​How Can Videoconferencing-as-a-Service Solve Your Enterprise’s Communication Challenges?

12th May 2015

With important information to be shared and data to be collated, we communicate better when we don’t only hear or see, but we experience both together. Cloud empowers organizations to deploy an affordable and scalable infrastructure that ultimately makes video easy and creates more personalized, more meaningful engagement.

Today’s enterprise is under fire. With technology changing faster than we can bat an eye, we don’t have the luxury of standing on the sideline to see what trends are going to stick. And this applies to everyone, not just tech companies. Intoday’s day and age, every company is more or less a tech company. Either you are selling tech, using tech or in many cases both. Any doubt? Put the fax down, the world has gone digital.

To keep up with the trends, enterprises need to communicate and the communication often needs to be more than just a phone call or an email. With important information to be shared and data to be collated, we communicate better when we don’t only hear or see, but we experience both together.

“Can our employees meet face to face with our customers, stake holders and one another in a secure, quality environment regardless of where they are in the world so long as they have internet connectivity?”

If you can say yes then you can safely bounce from this page. However, if you are still using phone and email or conference bridges, or even free video tools like Skype then read on because there are ways to tackle this challenge without breaking the bank, all the while creating a more connected, more inspired enterprise.

Consuming Video in The Cloud, On Demand, As a Service

Most businesses have no business whatsoever owning their technology. The equipment changes too fast and unless you are the maker, why would you want to own a bunch of expensive hardware that can become a paperweight just as quickly as the next smart phone is launched? It’s best to rent, not buy and for video communication that is more than achievable.

Video was long impossible for many companies, and troubling for others because of the huge cost of entry. A bridge that would allow companies to connect even 4, 8 or gosh forbid 16 people at one time could easily cost more than a house in the silicon valley. Then on top of it there were endpoints and software. The price was in the millions and the experience wouldn’t meet even the most rudimentary tech users expectations for today. Mobile devices, desktop? I don’t think so…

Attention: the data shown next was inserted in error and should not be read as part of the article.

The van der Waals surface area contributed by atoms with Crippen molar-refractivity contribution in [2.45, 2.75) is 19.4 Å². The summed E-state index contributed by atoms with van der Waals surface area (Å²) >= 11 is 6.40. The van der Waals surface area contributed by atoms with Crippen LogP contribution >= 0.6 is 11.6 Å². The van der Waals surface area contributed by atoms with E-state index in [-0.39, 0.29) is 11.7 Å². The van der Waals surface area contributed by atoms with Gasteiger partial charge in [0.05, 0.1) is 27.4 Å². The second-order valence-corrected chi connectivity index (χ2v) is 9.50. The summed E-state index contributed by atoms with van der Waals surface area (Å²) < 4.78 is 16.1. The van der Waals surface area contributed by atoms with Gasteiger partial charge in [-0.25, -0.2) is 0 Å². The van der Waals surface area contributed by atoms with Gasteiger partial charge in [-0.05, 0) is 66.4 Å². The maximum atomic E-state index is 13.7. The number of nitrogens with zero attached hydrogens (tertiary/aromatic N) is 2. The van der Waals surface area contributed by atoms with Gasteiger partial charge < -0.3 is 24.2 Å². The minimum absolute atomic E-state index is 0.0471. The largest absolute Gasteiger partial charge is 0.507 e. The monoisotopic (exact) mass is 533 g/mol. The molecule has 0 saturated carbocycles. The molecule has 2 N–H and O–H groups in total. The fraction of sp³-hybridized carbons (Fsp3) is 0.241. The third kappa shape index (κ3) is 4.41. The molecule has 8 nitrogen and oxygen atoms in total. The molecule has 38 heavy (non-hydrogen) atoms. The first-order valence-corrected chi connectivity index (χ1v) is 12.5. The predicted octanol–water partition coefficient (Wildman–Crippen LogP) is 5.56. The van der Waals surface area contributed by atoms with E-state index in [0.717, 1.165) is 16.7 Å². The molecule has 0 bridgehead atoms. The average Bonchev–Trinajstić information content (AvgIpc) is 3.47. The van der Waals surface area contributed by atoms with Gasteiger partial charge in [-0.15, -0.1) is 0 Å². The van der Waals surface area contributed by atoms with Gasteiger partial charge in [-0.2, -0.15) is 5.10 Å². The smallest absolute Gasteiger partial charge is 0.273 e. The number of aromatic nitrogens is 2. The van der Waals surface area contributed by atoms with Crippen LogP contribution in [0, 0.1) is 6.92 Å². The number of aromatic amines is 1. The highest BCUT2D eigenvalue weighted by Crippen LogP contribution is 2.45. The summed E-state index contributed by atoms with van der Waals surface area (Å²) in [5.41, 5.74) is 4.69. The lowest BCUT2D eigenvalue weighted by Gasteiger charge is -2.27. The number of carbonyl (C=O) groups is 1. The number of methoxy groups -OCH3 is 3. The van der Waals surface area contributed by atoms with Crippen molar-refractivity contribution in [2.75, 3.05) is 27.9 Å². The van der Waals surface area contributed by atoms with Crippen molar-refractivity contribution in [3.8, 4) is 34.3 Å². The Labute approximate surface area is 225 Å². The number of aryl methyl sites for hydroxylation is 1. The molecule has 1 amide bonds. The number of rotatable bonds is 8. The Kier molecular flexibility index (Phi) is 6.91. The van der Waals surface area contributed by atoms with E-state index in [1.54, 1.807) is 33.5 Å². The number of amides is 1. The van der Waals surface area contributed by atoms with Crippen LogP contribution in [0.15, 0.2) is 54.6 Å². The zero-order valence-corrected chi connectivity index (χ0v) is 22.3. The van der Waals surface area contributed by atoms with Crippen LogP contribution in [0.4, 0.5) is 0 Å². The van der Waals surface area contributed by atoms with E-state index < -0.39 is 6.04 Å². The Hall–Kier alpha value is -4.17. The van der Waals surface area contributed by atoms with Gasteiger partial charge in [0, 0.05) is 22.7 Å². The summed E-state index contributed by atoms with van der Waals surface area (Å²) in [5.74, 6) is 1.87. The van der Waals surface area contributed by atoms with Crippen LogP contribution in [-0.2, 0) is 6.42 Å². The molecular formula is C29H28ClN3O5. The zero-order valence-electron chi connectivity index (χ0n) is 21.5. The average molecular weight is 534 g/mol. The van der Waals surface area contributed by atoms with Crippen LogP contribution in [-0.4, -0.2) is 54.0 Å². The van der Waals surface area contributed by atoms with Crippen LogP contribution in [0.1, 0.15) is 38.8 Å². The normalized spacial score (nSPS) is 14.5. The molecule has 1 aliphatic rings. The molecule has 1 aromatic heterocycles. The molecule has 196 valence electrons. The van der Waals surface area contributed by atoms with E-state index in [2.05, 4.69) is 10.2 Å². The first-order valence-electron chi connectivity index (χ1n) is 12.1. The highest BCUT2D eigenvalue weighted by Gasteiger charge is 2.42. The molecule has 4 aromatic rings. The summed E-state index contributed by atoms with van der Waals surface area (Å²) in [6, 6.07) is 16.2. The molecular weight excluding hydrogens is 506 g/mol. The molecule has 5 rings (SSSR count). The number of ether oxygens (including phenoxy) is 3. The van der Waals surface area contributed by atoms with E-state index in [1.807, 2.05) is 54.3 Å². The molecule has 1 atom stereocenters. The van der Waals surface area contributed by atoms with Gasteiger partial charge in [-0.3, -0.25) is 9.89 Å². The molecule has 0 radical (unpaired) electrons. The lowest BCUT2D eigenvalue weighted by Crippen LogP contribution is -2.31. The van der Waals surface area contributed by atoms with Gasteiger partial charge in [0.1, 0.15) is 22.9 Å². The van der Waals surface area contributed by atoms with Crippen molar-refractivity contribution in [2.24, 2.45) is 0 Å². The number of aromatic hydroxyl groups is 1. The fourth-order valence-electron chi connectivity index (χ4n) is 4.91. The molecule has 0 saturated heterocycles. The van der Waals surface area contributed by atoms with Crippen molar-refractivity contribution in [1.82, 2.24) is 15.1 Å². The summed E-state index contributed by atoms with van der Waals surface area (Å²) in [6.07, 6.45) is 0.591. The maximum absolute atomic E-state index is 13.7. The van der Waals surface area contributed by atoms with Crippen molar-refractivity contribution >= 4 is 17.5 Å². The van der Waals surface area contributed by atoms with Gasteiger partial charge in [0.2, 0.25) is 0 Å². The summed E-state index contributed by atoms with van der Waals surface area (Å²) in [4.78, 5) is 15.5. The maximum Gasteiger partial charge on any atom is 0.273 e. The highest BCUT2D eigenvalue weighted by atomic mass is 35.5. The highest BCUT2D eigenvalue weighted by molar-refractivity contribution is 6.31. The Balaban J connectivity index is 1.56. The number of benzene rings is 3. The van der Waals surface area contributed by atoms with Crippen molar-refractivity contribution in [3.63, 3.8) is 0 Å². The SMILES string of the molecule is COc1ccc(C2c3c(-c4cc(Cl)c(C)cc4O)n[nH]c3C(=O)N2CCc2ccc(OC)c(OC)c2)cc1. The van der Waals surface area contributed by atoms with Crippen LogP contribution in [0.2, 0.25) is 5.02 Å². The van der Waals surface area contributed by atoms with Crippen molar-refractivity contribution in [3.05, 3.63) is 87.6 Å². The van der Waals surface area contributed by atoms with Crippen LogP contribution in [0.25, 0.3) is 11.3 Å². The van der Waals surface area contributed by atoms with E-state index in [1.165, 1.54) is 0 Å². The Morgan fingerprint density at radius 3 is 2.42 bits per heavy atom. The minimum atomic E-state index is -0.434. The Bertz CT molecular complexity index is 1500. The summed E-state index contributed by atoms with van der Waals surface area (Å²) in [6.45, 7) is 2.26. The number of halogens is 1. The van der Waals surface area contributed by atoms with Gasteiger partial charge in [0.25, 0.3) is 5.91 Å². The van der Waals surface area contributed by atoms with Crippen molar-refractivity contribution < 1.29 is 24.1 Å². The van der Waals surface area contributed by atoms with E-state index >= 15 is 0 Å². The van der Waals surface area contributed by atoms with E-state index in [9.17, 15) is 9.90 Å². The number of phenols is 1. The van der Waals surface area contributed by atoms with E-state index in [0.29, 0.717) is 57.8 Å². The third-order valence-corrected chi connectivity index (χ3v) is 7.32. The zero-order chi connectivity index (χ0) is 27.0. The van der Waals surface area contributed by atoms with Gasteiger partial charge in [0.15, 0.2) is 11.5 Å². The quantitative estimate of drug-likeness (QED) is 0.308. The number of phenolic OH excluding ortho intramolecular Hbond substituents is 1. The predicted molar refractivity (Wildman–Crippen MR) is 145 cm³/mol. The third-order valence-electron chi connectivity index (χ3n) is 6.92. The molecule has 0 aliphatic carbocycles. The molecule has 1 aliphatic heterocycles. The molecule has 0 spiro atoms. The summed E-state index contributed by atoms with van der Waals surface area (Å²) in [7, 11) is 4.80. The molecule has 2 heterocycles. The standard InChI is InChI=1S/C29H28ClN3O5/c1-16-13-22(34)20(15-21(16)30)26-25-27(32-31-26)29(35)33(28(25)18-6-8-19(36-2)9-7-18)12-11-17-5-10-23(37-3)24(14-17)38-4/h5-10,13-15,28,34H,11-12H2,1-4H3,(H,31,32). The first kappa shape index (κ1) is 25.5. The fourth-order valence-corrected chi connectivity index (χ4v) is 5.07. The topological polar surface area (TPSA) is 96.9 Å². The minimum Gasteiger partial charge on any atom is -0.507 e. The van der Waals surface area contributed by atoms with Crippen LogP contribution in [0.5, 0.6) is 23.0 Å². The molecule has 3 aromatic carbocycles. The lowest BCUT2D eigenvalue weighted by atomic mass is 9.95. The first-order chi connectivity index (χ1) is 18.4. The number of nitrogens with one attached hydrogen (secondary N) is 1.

But now, everyone wants and expects video. We FaceTime grandma and we Skype with our college buddies, why do we have to reserve a dedicated video room at headquarter to do a four person video meeting that meets enterprise security and quality expectations?

With cloud, it’s all possible. The cloud enables video experiences on mobile devices, desktops and of course on new and legacy endpoints. What the cloud also does is create a streamlined connectivity experience between enterprises that takes into consideration everything from bandwidth restrictions on one end of the call to what browser someone is using for a quality webRTC experience.

Cloud empowers enterprises to deploy an affordable AND scalable infrastructure that ultimately makes video easy and creates more personalized, more meaningful engagement from all parties involved.

Remember that question I asked above about companies needing to ask themselves about meeting the enterprise challenge for communication? Well, if you’ve made it this far then I suppose your answer was no, however, help is right above you by empowering your organization to communicate in the cloud.

Want to know more about cloud videoconferencing? Contact us.

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After 12 years of running technology companies, Daniel Newman traded the corner office for a chance to drive the discussion on how the digital economy is going to forever change how business is done. Daniel is a Forbes, Entrepreneur and Huffington Post contributor and a published author of "The Millennial CEO" and "The New Rules of Customer Engagement."